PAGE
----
Obviously many modifications and variations of the present invention are possible in the light of the above teachings. It is, therefore, to be understood that within the'scope of the appended claims, the invention may be practiced otherwise than as specifically described.
What is claimed as the invention is:
1. A carrier for a microelectronic circuit comprising a carrier plate and a holder for said microelectronic circuit secured thereto, said holder being adapted to secure said microelectronic circuit therein, said holder having holder tabs thereon, said carrier plate including a plurality of slots defined by surfaces, said holder tabs extending through said Slots and below the plane of the carrier plate, said holder tabs having portions adapted to abut the underside of said carrier plate to secure said holder to said carrier plate when said portions of said holder tabs are misaligned with said slots, and means on said holder for engaging at least one of said surfaces defining one of said slots for sliding said holder relative to said carrier plate after said holder tabs pass through said slots to effect said misalignment.
-2. The carrier of claim 1 wherein said carrier plate includes a plurality of electrical contacts on the surface 5. The carrier of claim 2 wherein said carrier plate additionally includes a plurality of resilient fingers secured thereto, said fingers being electrically conductive and electrically connected to said electrical contacts, said fingers projecting into the area of an opening which includes said slots.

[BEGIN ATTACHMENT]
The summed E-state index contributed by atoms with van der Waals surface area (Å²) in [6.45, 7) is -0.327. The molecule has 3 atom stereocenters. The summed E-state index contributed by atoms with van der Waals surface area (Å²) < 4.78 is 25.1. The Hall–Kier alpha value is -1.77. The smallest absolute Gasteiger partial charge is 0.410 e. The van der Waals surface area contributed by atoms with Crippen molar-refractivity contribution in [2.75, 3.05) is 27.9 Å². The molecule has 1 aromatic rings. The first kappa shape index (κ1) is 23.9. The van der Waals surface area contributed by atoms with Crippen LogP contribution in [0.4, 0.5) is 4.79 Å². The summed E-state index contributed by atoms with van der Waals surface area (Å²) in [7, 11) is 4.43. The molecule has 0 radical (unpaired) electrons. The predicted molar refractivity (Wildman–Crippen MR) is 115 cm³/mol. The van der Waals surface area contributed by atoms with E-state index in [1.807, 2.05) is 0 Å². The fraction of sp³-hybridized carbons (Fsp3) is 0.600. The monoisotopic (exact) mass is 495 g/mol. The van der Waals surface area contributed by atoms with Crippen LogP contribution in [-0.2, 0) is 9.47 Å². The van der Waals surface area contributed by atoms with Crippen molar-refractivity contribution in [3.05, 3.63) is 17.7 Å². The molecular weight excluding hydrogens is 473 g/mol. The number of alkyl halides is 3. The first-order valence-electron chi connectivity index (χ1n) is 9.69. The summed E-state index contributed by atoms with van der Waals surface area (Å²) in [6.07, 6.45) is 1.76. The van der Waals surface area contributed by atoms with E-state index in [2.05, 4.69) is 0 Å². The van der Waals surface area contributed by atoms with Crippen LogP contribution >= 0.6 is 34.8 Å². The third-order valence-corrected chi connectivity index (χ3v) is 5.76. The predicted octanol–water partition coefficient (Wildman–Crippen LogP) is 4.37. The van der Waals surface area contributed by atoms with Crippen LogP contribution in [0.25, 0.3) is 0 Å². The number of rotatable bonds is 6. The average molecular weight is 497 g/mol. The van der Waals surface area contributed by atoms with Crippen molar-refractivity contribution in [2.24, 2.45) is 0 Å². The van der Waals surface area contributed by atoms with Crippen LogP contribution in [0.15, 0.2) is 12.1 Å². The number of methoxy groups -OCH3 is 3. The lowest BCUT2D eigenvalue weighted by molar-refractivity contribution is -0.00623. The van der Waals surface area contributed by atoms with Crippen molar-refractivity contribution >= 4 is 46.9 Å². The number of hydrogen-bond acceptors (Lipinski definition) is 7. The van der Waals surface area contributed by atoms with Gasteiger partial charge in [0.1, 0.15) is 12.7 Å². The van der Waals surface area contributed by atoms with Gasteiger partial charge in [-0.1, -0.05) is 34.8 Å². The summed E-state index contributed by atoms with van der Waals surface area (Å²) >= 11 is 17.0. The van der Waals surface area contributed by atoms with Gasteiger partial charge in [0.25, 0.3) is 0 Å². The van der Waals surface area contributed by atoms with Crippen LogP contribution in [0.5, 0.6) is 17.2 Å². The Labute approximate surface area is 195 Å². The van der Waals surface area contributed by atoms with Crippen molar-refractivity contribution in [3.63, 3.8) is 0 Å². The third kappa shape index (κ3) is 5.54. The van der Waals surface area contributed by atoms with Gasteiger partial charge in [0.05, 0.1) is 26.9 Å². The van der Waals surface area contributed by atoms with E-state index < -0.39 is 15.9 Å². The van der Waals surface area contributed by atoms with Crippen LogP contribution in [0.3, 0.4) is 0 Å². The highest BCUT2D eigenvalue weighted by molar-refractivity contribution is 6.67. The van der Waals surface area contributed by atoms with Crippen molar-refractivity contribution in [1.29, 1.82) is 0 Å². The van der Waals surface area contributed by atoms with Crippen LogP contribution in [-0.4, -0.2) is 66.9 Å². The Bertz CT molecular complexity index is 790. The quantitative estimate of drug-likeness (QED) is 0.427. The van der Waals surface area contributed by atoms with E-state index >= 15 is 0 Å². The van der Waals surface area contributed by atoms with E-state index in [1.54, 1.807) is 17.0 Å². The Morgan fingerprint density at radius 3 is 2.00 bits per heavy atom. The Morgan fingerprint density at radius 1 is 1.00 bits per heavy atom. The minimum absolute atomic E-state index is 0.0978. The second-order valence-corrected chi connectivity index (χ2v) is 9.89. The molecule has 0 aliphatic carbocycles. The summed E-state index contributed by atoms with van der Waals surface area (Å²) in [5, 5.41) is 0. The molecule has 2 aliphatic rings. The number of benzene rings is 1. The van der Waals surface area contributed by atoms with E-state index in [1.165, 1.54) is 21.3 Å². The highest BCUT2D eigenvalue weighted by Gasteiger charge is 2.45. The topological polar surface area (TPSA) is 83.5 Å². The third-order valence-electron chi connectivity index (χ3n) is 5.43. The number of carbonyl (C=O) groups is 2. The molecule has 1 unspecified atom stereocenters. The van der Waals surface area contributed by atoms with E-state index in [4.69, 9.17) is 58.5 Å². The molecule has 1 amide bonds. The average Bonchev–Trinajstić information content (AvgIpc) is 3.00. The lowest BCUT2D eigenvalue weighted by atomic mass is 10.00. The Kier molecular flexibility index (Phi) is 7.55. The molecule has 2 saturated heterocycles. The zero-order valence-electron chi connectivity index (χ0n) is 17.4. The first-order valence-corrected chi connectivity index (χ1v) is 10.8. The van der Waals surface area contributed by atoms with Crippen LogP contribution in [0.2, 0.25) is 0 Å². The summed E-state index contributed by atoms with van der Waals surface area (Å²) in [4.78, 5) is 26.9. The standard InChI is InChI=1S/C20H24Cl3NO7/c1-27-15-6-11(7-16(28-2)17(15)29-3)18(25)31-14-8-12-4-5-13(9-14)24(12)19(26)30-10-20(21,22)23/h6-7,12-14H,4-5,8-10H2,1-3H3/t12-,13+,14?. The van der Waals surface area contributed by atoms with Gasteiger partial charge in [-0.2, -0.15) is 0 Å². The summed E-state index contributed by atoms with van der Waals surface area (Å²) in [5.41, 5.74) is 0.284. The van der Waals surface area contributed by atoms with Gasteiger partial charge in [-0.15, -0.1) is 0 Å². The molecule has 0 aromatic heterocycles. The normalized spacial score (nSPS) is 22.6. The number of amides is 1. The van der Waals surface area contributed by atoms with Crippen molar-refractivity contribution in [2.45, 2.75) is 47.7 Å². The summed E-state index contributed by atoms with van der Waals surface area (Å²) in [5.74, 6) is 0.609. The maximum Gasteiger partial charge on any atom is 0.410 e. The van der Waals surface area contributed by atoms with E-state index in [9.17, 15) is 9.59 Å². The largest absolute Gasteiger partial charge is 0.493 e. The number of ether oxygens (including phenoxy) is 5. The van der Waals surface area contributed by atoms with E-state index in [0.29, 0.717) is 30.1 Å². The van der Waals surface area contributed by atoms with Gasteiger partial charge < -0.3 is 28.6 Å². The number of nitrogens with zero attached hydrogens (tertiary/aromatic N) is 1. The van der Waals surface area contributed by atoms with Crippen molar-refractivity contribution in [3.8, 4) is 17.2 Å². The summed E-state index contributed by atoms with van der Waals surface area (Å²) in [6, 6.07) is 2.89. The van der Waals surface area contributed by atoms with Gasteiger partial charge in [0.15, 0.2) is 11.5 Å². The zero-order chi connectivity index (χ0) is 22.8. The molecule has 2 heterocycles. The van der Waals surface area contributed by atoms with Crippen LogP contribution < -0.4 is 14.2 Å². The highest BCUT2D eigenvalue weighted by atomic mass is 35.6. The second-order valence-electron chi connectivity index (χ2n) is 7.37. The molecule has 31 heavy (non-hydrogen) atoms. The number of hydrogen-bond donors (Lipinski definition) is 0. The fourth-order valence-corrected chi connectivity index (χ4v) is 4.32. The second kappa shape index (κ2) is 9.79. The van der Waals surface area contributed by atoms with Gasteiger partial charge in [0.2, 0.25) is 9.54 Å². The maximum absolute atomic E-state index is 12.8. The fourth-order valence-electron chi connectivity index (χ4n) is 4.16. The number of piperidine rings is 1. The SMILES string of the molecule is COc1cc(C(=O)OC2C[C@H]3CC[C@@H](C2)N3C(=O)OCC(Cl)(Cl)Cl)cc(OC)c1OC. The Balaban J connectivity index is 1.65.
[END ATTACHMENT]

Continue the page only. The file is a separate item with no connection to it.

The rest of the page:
6. The carrier of claim 5 wherein said fingers are adapted to physically contact said microelectronic circuit leads.
7. The carrier of claim 1 wherein two pairs of slots are provided with one pair of said slots being configured differently from the other pair of said slots, said holder having two pairs of tabs, with one pair of holder tabs being configured similarly to one pair of said slots and the other pair of said holder tabs being configured similarly to the other pair of said slots whereby said holder can be inserted into said carrier plate in only one direction.
8. The carrier of claim 1 wherein said holder includes a plurality of recesses therein, said recesses being adapted to receive the leads of said microelectronic circuit.
9. The carrier of claim 1 wherein said holder additionally includes a pair of bosses extending outwardly from the top surface thereof, said bosses being vertically spaced from said holder tabs, whereby said holder will be secured in place on said carrier plate by the abutment of said bosses against the upper surface of said carrier plate and the abutment of said holder tabs against the undersurface of said carrier plate.
10. The carrier of claim 1 and further including a bar projecting outwardly from said holder, said bar having a pair of dependent bar tabs, said dependent tabs being adapted to be received in Said slots.
11. The carrier of claim 10 wherein said dependent bar tabs have beveled surfaces to aid in inserting said holder into said carrier plate.